You need to read up on Finite State Machines, and implement your UI as one. No matter how complex the UI, multi-tasking is unnecessary, and if processor power or memory are issues, you've done something horribly wrong. I have UIs with dozens of menus, some several levels deep, and each level has it's own state machine, so the whole thing is very simple, very manageable, and easy to maintain and extend, since the code for each menu is rarely more than a page or two long, and all follow a common structure, which supports call and return, programmed delays between states, timeouts on any/all states, etc.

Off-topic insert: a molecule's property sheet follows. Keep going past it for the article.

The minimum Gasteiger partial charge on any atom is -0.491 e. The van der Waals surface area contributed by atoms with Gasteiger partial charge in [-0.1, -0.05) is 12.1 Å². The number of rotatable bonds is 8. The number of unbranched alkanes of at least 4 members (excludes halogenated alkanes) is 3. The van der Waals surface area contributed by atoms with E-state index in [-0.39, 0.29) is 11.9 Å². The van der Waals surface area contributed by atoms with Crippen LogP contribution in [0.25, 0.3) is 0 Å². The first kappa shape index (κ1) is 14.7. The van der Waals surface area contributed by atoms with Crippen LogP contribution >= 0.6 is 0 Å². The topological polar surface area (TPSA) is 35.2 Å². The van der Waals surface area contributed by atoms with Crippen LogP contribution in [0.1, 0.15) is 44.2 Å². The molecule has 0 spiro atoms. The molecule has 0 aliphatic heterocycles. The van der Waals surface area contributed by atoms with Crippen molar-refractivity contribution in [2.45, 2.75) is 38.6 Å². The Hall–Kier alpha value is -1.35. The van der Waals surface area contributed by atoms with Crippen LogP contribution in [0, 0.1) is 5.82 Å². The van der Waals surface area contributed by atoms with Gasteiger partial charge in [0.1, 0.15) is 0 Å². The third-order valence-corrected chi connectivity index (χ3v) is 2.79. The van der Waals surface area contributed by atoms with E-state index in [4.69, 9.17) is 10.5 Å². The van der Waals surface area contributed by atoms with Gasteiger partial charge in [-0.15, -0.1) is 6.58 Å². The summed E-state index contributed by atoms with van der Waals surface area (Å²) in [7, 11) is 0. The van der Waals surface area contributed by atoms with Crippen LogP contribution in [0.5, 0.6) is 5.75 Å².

Regards,
Ray L.

RayLivingston:
and if processor power or memory are issues, you've done something horribly wrong.

Never said it was.

I think your approach is the best and the most Arduino-ful.

I was looking for a way to do that without building a state machine with dozens of possible states ...

It wouldn't be so bad, designed ground-up to be non-blocking. I assume the current code is essentially using the call stack, with one level of menu calling a submenu, and it calling another submenu, etc, and finally getting some numeric argument or something, and then popping back up and out. Rather than using the normal call stack, you could build a separate stack structure into the saved state for the menu (I assume this is the same thing that Marco is talking about.)
This would replace the calls to sub-menus with something like do_submenu(submenu_name), and the "many states" would be handled pretty invisibly.